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Everything Broken Up Dances by James Byrne (Tupelo Press, 2015)

Reviewed by Jonathan Wilson

With Everything Broken Up Dances (2015), James Byrne displays a keen awareness of the civic duty of a modern politically sensitive poet. Byrne is very much a global artist, having co-edited a collection of poetry from Myanmar, Bones Will Crow (2012), with Burmese poet ko ko thett. His work has been translated into numerous languages, such as Arabic and Mandarin. It is clear that he is not constrained by regional barriers.

In this collection, not only does Byrne demonstrate his linguistic prowess and mastery of form but also his skill as a translator. He translates not just languages and dialects but also ideas and emotions. The intimate and personal is translated to the universal. The distant is made immediate.

Through the use of stark, vivid imagery, the pain of a Syrian mother in mourning is felt on some level through the page. The hellish heat of war seeps through Byrne’s ink. He is not afraid to invite the reader into a traumatic scape of loss and human suffering. He offers us an unairbrushed depiction of the world as it is rather than what he wants it to be and pushes us to empathise with its most tragic characters.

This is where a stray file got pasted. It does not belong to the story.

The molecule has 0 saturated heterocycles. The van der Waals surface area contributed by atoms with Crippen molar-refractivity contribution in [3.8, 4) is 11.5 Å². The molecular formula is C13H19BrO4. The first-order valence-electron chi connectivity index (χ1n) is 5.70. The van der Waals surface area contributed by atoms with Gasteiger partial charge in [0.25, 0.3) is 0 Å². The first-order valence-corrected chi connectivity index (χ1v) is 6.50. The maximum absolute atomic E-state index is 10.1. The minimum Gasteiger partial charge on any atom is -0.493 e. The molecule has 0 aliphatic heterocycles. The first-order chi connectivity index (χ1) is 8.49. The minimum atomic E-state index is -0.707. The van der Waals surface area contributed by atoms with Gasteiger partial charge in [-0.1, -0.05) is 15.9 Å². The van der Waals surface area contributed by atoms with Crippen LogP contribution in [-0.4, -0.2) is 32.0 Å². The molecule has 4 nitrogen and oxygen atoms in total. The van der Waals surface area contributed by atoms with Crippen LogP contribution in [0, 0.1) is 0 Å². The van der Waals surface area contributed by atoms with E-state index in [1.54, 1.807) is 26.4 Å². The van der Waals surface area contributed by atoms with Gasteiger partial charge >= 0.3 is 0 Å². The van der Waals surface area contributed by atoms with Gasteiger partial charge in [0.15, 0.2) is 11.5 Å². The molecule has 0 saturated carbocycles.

The mood within this collection is often dark but tempered with hope and the resilient joy of the human spirit. He writes of the great dichotomy of humanity. In his poem ‘Postcards’ there are kids playing frivolously with toy guns while the ‘onlooking fathers of the revolution’ watch knowing the cold reality of those weapons. There is hope after oblivion in the ‘bombed-out mosque’ – an image that encapsulates humanity’s capacity for simultaneous love and hate: a beautiful contradiction, a broken-up dance.

There are few barriers within his poems, thematically or nationally, as he hops from Burma to New York, from van Gogh to football. He flexes his lexical muscles like a sorcerer with a wand. He is versatile in every sense, from his vocabulary to his use of form, writing couplet and prose poem. It is fitting that his work remains unscathed by borders, given that art in its purest form is a common global language accessible by all. Byrne recognises this as he attempts to convey his message.

The poem ‘1977’ is a strong example of his thematic fluidity as he navigates numerous historical landmarks of that year, juxtaposing the biggest film releases with the significant political and personal moments in his life. In this book, Byrne is not just a poet but a translator of the zeitgeist, clarifying the indecipherable with precision and heart.

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